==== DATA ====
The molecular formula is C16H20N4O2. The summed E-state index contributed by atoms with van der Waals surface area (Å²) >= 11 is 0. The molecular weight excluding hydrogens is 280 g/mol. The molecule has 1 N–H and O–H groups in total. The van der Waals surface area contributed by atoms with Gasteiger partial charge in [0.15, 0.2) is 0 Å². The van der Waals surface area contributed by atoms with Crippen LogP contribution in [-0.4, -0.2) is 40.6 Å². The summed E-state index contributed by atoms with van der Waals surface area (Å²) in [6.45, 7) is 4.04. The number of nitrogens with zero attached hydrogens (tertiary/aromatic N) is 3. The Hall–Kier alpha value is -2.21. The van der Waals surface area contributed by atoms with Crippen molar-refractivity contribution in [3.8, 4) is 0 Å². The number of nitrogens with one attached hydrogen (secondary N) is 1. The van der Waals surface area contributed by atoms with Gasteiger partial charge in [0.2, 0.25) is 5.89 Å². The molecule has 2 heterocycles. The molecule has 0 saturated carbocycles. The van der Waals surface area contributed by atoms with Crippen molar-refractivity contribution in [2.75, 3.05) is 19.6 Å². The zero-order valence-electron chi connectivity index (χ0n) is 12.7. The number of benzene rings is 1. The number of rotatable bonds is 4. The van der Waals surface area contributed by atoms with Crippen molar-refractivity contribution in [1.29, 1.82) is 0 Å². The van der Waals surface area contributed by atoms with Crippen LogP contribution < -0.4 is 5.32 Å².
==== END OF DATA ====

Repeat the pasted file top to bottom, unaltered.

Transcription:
The molecular formula is C16H20N4O2. The summed E-state index contributed by atoms with van der Waals surface area (Å²) >= 11 is 0. The molecular weight excluding hydrogens is 280 g/mol. The molecule has 1 N–H and O–H groups in total. The van der Waals surface area contributed by atoms with Gasteiger partial charge in [0.15, 0.2) is 0 Å². The van der Waals surface area contributed by atoms with Crippen LogP contribution in [-0.4, -0.2) is 40.6 Å². The summed E-state index contributed by atoms with van der Waals surface area (Å²) in [6.45, 7) is 4.04. The number of nitrogens with zero attached hydrogens (tertiary/aromatic N) is 3. The Hall–Kier alpha value is -2.21. The van der Waals surface area contributed by atoms with Crippen molar-refractivity contribution in [3.8, 4) is 0 Å². The number of nitrogens with one attached hydrogen (secondary N) is 1. The van der Waals surface area contributed by atoms with Gasteiger partial charge in [0.2, 0.25) is 5.89 Å². The molecule has 2 heterocycles. The molecule has 0 saturated carbocycles. The van der Waals surface area contributed by atoms with Crippen molar-refractivity contribution in [2.75, 3.05) is 19.6 Å². The zero-order valence-electron chi connectivity index (χ0n) is 12.7. The number of benzene rings is 1. The number of rotatable bonds is 4. The van der Waals surface area contributed by atoms with Crippen molar-refractivity contribution in [1.29, 1.82) is 0 Å². The van der Waals surface area contributed by atoms with Crippen LogP contribution < -0.4 is 5.32 Å².